Avoidable Losses of Distinguished Nigerians Lives: Late Prof Festus IyayiProf.R.A Ipinyomi Saturday, November 16th, 2013
By Prof. R. A. Ipinyomi, University of Ilorin, Nigeria
Prof. Festus Iyayi was said to have been born on September 29, 1947 in Ugbegun in Ishan, Edo State of Nigeria. He rose from the obscure and became a Professor of Business Administration and head of the Department of Business Administration, University of Benin in Nigeria. He had many publications to his credits in both National and International Journals in his area of studies. He was also a literary writer, having published some fictional novels. His work had earned him the Commonwealth Writers Prize. He died at the age of 66 years when unfortunately he was involved in an auto-crash while on ASUU services possibly to end the much awaited ASUU 4-month old strike.
He was well trained. He was educated at Annunciation Catholic College, Edo State and Government College Ughelli, Delta State. He had obtained a Master Degree in Industrial Economics from the Kiev Institute of Economics in the former Union of Soviet Socialist Republics (USSR) and a PhD from the University of Bradford, England. He had a balanced training in both western and eastern axis. His training in Russia might have influenced his overall activities and life. He is a pioneer of social realism, a literary approach that analyses society and its problems in Marxist terms. His works deal with the everyday oppression of the common man by his fellow Africans and clearly describe the concept of class struggle. His novel, Violence has been referred to as one of the first truly proletarian novels in Nigeria. Thus he might not have been a friend of our rulers who soon after assuming office always promote themselves to living above the law.
Thus the Nigerian students, who were eagerly looking forward to a resolution of the stand-off between the federal government and the Academic Staff Union of Universities (ASUU), and their parents, are the first victims. ASUU has pushed off their meeting for a resolution to end the strike because of the lost of a dear colleague and a comrade. Prof. Festus Iyayi had been a former national president of ASUU, who was a committed promoter of a just social system, improved welfare for university teachers, a society that is equitable to all and one that promotes dignity in human labour. They may have to stay off campus a few more days. All that are happening are no accidents but they happen so that things must go through their full cycles before the dusts can settle. A ball must hit the ground before it can bounce back high. The only surprise is why Prof Iyayi or the others that are critically injured at this time? We must be able to read the times and these events.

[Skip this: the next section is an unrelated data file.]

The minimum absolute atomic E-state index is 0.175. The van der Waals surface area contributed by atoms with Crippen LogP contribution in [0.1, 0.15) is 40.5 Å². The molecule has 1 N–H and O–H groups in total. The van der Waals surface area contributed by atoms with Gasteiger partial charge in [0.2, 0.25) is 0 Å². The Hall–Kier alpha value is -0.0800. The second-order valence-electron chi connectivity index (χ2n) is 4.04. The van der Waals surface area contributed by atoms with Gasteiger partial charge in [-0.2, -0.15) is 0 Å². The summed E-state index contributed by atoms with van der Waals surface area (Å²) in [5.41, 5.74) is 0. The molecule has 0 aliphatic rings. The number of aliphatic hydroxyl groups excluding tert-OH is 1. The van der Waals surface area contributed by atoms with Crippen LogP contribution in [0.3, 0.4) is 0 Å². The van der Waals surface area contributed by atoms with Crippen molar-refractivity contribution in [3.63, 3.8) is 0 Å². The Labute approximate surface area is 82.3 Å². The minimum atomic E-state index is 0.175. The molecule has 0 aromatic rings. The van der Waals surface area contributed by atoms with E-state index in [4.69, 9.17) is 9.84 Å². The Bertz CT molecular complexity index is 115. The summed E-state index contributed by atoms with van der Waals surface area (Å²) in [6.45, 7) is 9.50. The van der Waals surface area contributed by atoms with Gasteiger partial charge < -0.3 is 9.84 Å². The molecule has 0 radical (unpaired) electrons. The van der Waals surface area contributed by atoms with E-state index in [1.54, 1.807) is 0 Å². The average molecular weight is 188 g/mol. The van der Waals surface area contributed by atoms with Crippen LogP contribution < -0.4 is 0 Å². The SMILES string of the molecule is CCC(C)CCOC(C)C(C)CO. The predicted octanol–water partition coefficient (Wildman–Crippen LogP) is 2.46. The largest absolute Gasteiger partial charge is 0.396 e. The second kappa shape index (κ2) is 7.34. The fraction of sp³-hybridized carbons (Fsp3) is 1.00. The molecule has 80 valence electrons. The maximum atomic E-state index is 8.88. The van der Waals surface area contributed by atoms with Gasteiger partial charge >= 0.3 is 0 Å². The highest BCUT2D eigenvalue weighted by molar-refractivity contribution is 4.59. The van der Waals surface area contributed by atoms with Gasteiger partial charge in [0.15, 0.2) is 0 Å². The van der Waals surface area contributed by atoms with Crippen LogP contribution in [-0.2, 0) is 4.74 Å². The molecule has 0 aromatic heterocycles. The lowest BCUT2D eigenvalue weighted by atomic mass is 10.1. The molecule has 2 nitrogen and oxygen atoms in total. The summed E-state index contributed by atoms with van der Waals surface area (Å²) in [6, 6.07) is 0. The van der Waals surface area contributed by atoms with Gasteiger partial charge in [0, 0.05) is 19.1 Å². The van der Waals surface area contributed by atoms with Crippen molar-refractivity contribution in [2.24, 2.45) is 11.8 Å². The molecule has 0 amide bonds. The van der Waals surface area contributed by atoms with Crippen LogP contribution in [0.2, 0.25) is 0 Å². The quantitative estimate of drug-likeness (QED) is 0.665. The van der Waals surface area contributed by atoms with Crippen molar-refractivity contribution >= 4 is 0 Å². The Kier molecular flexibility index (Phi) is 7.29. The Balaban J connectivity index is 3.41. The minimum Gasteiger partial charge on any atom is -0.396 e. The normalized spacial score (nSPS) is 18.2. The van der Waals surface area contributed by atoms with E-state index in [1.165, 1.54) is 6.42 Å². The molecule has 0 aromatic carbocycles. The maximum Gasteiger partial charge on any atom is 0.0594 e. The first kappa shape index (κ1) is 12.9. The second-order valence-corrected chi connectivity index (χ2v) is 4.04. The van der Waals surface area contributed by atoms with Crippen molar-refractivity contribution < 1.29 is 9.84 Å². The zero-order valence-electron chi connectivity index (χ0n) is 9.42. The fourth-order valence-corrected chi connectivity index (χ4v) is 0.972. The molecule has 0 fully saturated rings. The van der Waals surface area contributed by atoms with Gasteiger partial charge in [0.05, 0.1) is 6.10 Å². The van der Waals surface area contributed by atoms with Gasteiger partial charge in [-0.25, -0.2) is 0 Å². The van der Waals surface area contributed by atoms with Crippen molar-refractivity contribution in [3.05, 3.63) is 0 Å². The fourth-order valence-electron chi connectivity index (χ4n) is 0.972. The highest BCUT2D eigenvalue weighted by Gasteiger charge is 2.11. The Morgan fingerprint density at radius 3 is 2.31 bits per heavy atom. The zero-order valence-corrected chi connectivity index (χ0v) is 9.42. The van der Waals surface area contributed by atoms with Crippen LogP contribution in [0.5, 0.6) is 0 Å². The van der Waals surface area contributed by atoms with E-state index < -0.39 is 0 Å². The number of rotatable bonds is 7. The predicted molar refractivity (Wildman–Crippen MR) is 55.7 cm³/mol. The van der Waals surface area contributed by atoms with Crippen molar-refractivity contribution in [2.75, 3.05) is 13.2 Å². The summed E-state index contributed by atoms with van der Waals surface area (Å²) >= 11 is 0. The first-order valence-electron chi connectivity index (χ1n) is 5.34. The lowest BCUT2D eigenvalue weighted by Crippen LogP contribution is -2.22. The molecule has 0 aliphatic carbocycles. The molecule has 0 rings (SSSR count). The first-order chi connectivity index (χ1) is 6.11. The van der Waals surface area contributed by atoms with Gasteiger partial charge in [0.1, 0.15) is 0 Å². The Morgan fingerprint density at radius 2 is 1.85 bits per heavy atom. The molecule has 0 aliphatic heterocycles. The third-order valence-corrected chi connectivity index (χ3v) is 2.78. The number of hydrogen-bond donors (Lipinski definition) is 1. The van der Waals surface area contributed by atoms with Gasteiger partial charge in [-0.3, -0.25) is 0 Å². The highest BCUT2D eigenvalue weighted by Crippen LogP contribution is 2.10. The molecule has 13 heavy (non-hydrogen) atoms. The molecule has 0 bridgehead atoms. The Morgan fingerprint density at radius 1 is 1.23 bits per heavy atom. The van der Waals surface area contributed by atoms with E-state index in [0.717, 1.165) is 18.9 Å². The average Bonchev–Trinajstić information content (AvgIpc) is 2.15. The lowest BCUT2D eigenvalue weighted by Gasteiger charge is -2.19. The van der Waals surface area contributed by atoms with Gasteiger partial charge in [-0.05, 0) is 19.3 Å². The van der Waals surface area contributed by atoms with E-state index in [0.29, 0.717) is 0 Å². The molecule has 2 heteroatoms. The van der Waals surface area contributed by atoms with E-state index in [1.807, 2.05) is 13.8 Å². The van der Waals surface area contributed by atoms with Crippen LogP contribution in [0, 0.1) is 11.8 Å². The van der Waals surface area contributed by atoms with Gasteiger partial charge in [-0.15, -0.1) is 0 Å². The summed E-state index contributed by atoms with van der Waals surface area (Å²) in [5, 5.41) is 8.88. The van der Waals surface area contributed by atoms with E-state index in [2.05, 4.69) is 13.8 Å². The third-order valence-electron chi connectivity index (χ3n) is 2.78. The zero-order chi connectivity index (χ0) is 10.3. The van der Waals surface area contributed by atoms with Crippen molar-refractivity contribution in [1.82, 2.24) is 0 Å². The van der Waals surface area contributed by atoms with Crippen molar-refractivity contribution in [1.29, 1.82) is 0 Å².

Prof Iyayi had been a renowned non-conformist and he died in the course of prosecuting the battle in which ASUU had been engaged with the Federal Government of Nigeria. He was fighting for the revitalisation and improvement of the Nigeria University System; the course we also believe in. He was the leader of ASUU from 1986 to 1988. In the course of his leadership of ASUU the then military junta led by Gen Babangida proscribed the union and Iyayi was detained. He suffered interdiction, loss of job and was jailed for the cause of ASUU, but he stood by the union all through. He was on his way to Kano alongside other members of ASUU, where they were billed to attend the NEC meeting in which the final and crucial decision on the position of ASUU on the protracted ASUU strike was to be taken. That was his last battle. Hence the academic communities, the intellectuals, Nigerian leaders including the governors and the presidents would miss him. He was big enough and would no doubt remain in our mind as a benchmark of his own right.